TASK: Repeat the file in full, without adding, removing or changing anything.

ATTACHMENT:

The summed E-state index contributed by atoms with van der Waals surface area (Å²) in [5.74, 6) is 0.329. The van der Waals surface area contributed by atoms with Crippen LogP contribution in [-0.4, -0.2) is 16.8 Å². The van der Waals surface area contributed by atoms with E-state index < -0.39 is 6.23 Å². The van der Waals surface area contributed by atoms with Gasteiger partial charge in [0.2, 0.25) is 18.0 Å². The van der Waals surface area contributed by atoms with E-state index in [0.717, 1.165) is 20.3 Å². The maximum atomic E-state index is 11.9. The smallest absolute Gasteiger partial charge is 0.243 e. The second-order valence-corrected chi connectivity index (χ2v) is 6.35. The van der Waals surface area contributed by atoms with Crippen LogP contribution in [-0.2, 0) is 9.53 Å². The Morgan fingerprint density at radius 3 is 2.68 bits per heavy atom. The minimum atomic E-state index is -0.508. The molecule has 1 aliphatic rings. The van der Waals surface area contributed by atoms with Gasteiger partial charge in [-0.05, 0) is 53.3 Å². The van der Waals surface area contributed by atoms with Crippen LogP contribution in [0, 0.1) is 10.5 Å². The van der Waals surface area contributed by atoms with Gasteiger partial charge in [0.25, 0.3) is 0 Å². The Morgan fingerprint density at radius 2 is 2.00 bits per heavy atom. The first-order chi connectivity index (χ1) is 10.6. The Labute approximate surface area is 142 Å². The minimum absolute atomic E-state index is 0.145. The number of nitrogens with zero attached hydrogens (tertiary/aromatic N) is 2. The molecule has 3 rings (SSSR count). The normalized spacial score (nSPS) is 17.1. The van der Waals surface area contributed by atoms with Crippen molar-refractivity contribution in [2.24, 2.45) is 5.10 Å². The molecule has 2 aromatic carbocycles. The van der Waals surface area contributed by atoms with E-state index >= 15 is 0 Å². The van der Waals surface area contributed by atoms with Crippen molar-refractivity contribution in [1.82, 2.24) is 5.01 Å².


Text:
The summed E-state index contributed by atoms with van der Waals surface area (Å²) in [5.74, 6) is 0.329. The van der Waals surface area contributed by atoms with Crippen LogP contribution in [-0.4, -0.2) is 16.8 Å². The van der Waals surface area contributed by atoms with E-state index < -0.39 is 6.23 Å². The van der Waals surface area contributed by atoms with Gasteiger partial charge in [0.2, 0.25) is 18.0 Å². The van der Waals surface area contributed by atoms with E-state index in [0.717, 1.165) is 20.3 Å². The maximum atomic E-state index is 11.9. The smallest absolute Gasteiger partial charge is 0.243 e. The second-order valence-corrected chi connectivity index (χ2v) is 6.35. The van der Waals surface area contributed by atoms with Crippen LogP contribution in [-0.2, 0) is 9.53 Å². The Morgan fingerprint density at radius 3 is 2.68 bits per heavy atom. The minimum atomic E-state index is -0.508. The molecule has 1 aliphatic rings. The van der Waals surface area contributed by atoms with Gasteiger partial charge in [-0.05, 0) is 53.3 Å². The van der Waals surface area contributed by atoms with Crippen LogP contribution in [0, 0.1) is 10.5 Å². The van der Waals surface area contributed by atoms with Gasteiger partial charge in [0.25, 0.3) is 0 Å². The Morgan fingerprint density at radius 2 is 2.00 bits per heavy atom. The first-order chi connectivity index (χ1) is 10.6. The Labute approximate surface area is 142 Å². The minimum absolute atomic E-state index is 0.145. The number of nitrogens with zero attached hydrogens (tertiary/aromatic N) is 2. The molecule has 3 rings (SSSR count). The normalized spacial score (nSPS) is 17.1. The van der Waals surface area contributed by atoms with Crippen molar-refractivity contribution in [2.24, 2.45) is 5.10 Å². The molecule has 2 aromatic carbocycles. The van der Waals surface area contributed by atoms with E-state index >= 15 is 0 Å². The van der Waals surface area contributed by atoms with Crippen molar-refractivity contribution in [1.82, 2.24) is 5.01 Å².